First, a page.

Q: The narrator apologises early on for reporting the future, hybridised, gender-neutral language in his own archaic tongue which was unable to replicate that neutrality. English is more gender-neutral than most Romance languages, so has your translation rectified some of the narrator’s fictional translation inadequacies?

I suppose given that the translator doesn’t translate, there are no inadequacies as such, fictional or otherwise, but it’s an intriguing problem all the same. The issue of gender-neutral language is bound up in the fiction with non-binary gender, since it is assumed that gender-neutral language will lead more quickly and effectively to the full embedding of the ‘neuter’, of the erasing of distinctions between genders, ahead of the definitive disappearance of biological sex.

This latter aim is well advanced but not yet fully realised. There’s another thematic complication here, which is the mutual affection and attraction that develops between the narrator and the eponymous protagonist: the narrator is socially conservative and historically ‘heterosexual’, and so the undecidability of Andrea Víctrix presents an intractable problem: he loves Andrea, but Andrea, Lola (for different reasons) and Dr Nicola all maintain that the androgynous figure of Andrea is not female. Nicola responds to a despairing narrator at the end that Andrea is not male, either, far from it. Thus the insistence on undecidability, on some kind of non-binary status is actually pretty remarkable for Villalonga, and while it doesn’t go so far as to dissolve the prejudices that define the narrator, the fact that the narrator’s emotional connection to Andrea transcends this uncertainty is, I think, progress of sorts.

What does this mean in language terms? Well the narrator still thinks and writes in Mallorcan, and he is still therefore bound by rules of gender. He has to negotiate this difficulty vis-à-vis Andrea, hence we have the alternation in the original between ‘he’ and ‘she’, the slips and the hedging. I wanted to retain this struggle in the English, so whereas we have increasing gender non-binary linguistic options in English, to have used these would, on the one hand, have flattened this struggle and diluted this really significant thematic thread/dilemma (which is all the more significant to readers more familiar with Villalonga’s work); and on the other, would have been anachronistic in the context of a novel composed predominantly in the 1960s and published in 1974. The historical moment, the Cold War, rising consumerism, mass tourism, is after all very important here too.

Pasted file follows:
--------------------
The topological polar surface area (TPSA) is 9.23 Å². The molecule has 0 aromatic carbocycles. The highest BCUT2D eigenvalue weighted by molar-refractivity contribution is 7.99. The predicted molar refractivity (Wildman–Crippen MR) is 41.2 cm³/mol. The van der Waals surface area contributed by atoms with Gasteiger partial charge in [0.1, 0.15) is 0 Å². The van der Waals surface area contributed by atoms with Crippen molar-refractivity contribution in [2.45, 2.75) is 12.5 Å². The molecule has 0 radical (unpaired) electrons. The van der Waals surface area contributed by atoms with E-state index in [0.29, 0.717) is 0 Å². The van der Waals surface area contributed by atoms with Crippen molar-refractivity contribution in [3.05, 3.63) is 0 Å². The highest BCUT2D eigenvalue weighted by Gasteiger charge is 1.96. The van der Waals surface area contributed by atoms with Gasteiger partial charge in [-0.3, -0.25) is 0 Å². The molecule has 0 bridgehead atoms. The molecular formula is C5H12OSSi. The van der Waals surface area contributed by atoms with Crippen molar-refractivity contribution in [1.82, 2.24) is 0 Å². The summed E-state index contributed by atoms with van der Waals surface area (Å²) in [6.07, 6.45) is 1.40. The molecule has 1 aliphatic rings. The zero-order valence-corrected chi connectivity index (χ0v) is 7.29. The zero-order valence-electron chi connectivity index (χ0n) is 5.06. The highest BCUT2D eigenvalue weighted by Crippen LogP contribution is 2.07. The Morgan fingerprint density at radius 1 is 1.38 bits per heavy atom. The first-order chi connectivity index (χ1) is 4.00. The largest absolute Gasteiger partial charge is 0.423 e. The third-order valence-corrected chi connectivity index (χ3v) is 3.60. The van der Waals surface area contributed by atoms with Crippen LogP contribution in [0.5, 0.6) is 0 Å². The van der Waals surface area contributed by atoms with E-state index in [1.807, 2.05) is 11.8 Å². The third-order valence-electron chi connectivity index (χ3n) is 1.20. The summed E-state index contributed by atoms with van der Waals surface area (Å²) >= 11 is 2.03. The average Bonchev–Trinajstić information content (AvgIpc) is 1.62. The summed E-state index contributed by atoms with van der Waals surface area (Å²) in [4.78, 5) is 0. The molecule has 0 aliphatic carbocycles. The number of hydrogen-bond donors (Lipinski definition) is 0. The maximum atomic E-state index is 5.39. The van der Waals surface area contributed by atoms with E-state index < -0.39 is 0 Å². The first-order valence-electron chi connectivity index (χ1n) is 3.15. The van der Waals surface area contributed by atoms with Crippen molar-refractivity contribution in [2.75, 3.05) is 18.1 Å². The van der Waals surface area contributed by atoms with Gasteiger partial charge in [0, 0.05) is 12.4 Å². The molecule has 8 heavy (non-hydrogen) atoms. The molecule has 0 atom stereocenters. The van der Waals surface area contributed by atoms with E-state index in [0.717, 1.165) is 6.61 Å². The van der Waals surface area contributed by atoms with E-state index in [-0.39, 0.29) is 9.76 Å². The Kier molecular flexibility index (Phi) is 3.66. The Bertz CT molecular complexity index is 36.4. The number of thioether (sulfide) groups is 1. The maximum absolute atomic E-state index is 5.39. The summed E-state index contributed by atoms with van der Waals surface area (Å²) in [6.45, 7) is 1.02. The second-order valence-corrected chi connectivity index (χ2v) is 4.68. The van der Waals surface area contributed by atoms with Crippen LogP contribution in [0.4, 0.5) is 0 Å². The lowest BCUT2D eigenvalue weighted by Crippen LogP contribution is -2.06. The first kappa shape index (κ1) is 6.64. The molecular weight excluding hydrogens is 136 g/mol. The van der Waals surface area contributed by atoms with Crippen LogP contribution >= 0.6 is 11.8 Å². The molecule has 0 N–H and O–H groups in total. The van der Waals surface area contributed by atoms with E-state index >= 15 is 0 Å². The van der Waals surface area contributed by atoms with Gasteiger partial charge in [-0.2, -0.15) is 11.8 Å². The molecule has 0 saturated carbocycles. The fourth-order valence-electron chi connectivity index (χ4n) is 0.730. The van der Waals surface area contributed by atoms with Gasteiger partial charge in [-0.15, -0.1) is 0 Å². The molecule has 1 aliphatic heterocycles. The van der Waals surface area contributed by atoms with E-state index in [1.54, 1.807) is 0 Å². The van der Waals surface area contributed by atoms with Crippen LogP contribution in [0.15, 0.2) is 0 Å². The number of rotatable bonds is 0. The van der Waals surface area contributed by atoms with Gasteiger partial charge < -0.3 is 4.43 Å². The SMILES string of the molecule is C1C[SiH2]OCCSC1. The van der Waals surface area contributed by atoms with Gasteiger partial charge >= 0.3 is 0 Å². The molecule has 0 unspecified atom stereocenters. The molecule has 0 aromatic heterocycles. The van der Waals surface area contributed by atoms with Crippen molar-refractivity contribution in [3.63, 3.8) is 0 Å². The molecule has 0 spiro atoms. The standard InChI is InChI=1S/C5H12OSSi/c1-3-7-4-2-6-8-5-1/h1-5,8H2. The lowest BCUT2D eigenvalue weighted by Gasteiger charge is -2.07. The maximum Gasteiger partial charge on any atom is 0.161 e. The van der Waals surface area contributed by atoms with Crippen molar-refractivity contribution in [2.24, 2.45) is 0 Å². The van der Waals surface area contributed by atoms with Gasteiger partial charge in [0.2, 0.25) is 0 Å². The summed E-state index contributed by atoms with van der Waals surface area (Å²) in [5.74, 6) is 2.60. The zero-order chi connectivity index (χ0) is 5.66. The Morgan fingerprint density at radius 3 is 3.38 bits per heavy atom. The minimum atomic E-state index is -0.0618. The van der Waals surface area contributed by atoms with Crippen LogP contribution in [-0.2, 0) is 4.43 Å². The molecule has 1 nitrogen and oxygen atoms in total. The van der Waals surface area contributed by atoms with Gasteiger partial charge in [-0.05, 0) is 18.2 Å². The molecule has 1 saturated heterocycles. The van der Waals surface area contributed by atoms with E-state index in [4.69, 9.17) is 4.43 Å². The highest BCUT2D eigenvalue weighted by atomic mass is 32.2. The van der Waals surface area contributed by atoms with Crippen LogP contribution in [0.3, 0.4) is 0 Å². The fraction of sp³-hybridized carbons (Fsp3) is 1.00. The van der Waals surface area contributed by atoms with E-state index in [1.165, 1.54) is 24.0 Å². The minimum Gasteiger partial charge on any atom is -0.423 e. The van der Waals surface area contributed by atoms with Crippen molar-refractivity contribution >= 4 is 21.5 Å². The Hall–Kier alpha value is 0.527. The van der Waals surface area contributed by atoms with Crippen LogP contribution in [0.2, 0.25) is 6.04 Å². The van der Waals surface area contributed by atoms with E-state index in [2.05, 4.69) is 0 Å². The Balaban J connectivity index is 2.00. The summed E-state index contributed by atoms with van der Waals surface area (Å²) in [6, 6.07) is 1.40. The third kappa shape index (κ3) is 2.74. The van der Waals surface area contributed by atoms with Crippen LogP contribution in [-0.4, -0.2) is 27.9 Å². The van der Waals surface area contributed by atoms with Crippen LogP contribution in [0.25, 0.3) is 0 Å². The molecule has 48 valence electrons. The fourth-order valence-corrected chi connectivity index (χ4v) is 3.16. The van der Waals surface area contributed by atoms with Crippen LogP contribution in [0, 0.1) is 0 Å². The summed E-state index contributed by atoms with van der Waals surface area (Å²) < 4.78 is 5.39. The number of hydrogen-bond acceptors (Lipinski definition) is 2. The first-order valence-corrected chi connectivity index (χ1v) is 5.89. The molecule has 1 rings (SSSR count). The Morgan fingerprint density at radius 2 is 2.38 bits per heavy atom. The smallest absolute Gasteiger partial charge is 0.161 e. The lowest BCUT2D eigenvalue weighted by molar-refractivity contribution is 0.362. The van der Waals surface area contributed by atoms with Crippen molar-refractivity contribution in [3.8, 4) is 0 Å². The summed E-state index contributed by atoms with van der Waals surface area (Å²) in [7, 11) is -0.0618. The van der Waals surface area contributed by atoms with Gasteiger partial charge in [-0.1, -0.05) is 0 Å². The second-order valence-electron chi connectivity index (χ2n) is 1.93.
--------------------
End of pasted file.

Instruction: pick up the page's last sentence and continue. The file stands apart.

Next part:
Q: Are there other gems of Catalan literature that you would like to bring to a wider audience?

Catalan-language literature in general punches way above its weight. I have so little time to read for pleasure at the moment, and I can’t pretend I’m on top of contemporary literary production, far from it, so my suggestions are likely already canonical (canonical understood as both a useful and sometimes unhelpful concept), or simply those I’ve taught. I enjoy writers who attempt to do something different in their particular context (like Guillem Viladot, Terenci Moix); I like a good story (Narcís Oller, Mercè Rodoreda, Carme Riera, Najat El Hachmi); I like committed writers who can actually write (Maria Aurèlia Capmany, Maria Mercè Marçal), rather than activists who simply put pen to paper; and dramatists such as Lluïsa Cunillé. I’m afraid I’m not a very discriminating reader these days: I’m generally so happy to find time to read, I make sure I find something to enjoy about whatever I’m reading!

Thanks for your time!

Gareth D. Jones 2021